Avionyx, an aerospace software engineering firm, has been acquired by Joby Aviation to support development of Joby’s electric vertical take-off and landing (eVTOL) aircraft. (Photo courtesy of Joby)
California-based Joby Aviation, an electric vertical take-off and landing (eVTOL) developer, recently acquired an aerospace software engineering firm called Avionyx. This acquisition will support Joby’s aircraft type certification program.
The two companies first collaborated in 2021 when Joby awarded Avionyx a contract for software testing and verification of the systems onboard their eVTOL aircraft. “Avionyx has been assisting us with software verification activities across a variety of aircraft systems,” a representative from Joby shared with Avionics. The Federal Aviation Administration’s regulations for flight software require extensive review, analysis, and testing of the onboard systems.
Joby completed its first FAA Compliance Review at the end of 2021 after undergoing evaluations of its approach to developing and verifying its software and airborne electronic hardware. In the coming months, the representative shared, “we’ll continue to use our Vehicle Software Integration Lab (VSIL) at our facility in Marina, CA, where we leverage flight simulation and hardware emulation capabilities to rapidly conduct thousands of pre-programmed tests to validate and verify the performance of aircraft software systems.”
An AS-9100D-certified company, Avionyx will provide the team at Joby Aviation with extensive experience in performing software verification services in accordance with both FAA and EASA (European Union Aviation Safety Agency) standards. Avionyx’s expertise includes ASTM F3153-15, DO-178C, and DO-254 compliance. The company has supported numerous avionics manufacturers with avionics software and hardware engineering services since its founding in 1989. Previous projects at Avionyx included flight displays, communication (SatCom, VHF, ACP), navigation, surveillance such as ADS-B, system monitoring, flight control, and electronic flight bag (EFB) applications.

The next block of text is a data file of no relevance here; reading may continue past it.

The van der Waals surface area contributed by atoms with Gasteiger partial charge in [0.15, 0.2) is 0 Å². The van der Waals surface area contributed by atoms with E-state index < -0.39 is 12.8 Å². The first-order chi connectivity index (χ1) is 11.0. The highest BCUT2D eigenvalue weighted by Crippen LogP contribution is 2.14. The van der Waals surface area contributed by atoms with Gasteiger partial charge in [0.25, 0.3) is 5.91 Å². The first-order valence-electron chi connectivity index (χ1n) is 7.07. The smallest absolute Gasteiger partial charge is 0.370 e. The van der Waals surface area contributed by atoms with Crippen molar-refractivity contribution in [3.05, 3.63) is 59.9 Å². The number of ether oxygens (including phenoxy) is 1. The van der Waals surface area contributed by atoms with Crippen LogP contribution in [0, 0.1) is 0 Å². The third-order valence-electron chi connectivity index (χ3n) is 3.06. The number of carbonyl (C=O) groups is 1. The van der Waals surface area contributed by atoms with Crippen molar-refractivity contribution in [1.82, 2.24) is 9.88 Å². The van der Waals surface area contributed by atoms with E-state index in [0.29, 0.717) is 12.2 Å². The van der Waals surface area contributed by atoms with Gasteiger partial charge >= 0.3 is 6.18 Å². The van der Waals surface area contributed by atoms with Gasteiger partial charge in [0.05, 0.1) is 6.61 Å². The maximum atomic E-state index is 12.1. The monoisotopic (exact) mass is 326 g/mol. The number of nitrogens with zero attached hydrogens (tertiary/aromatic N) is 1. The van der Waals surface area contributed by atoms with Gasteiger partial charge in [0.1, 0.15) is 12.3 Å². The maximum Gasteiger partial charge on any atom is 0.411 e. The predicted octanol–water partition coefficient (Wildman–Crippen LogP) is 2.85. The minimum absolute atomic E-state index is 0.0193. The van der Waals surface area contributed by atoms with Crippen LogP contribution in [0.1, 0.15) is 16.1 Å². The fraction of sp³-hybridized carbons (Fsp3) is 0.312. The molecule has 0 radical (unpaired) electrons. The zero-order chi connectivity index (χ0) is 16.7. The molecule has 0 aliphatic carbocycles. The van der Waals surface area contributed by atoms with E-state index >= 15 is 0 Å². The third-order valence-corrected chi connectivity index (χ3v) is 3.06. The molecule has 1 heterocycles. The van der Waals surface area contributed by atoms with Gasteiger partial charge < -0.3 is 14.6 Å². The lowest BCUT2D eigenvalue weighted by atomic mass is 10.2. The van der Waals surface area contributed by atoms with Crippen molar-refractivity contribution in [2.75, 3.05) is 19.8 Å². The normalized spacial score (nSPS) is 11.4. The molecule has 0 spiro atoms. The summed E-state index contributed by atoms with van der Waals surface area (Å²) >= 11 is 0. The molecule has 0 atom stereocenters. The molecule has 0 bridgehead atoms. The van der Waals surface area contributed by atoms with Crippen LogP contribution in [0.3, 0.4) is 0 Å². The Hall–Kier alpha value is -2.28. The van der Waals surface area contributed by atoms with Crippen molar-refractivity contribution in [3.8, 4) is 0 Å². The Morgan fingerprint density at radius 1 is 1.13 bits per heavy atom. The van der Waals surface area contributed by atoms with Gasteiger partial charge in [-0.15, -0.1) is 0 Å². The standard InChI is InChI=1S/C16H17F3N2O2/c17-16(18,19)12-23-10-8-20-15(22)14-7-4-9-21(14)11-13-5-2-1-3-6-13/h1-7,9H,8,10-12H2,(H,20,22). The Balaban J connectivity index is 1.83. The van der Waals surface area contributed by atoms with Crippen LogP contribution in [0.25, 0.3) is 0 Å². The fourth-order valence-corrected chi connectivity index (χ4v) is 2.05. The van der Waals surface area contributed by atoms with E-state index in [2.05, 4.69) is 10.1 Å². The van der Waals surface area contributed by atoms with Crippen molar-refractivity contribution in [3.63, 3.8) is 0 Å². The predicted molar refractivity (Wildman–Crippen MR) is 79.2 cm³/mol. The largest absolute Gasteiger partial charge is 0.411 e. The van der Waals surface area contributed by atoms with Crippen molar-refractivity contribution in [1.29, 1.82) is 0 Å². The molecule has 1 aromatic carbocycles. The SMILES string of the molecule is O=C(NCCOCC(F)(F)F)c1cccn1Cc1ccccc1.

Software verification is a key component of a commercial aerospace certification program, the spokesperson from Joby explained. ”While we have much of this expertise in-house, there’s a lot of work to do.”
Pre-programmed tests will be conducted at Joby’s Vehicle Software Integration Lab in Marina, California, and at a similar facility that will be located in San Jose, Costa Rica, where Avionyx is based. These tests will validate and verify system performance via Joby’s flight simulation and hardware emulation capabilities, according to the company’s announcement.
In its Letter to Shareholders published last month, along with financial results from the first quarter of 2022, Joby revealed that its first design-intent Electric Propulsion Unit (EPU) had been manufactured and is already undergoing durability and performance testing. As of June 1, the team has completed high-intensity testing that is equivalent to 600+ flight hours, the Joby representative told Avionics.
“We continue to move through flight testing objectives with our full-scale pre-production prototype aircraft, including both flight testing and on-ground taxi testing,” said the spokesperson.
Tom Ferrell, Joby’s Development Assurance Lead, commented that the acquisition of Avionyx positions Joby to meet the necessary regulatory requirements in order to bring their eVTOL aircraft to market. “Having worked alongside Avionyx for the last year, I’m continuously impressed by the wealth of experience they bring to our software verification activities,” he added.
Avionyx CEO Larry Allgood also remarked on the news of the acquisition, saying that the Avionyx team is excited to contribute to this work. “Joby’s aircraft is one of the most transformative projects that I have seen during my career,” Allgood said.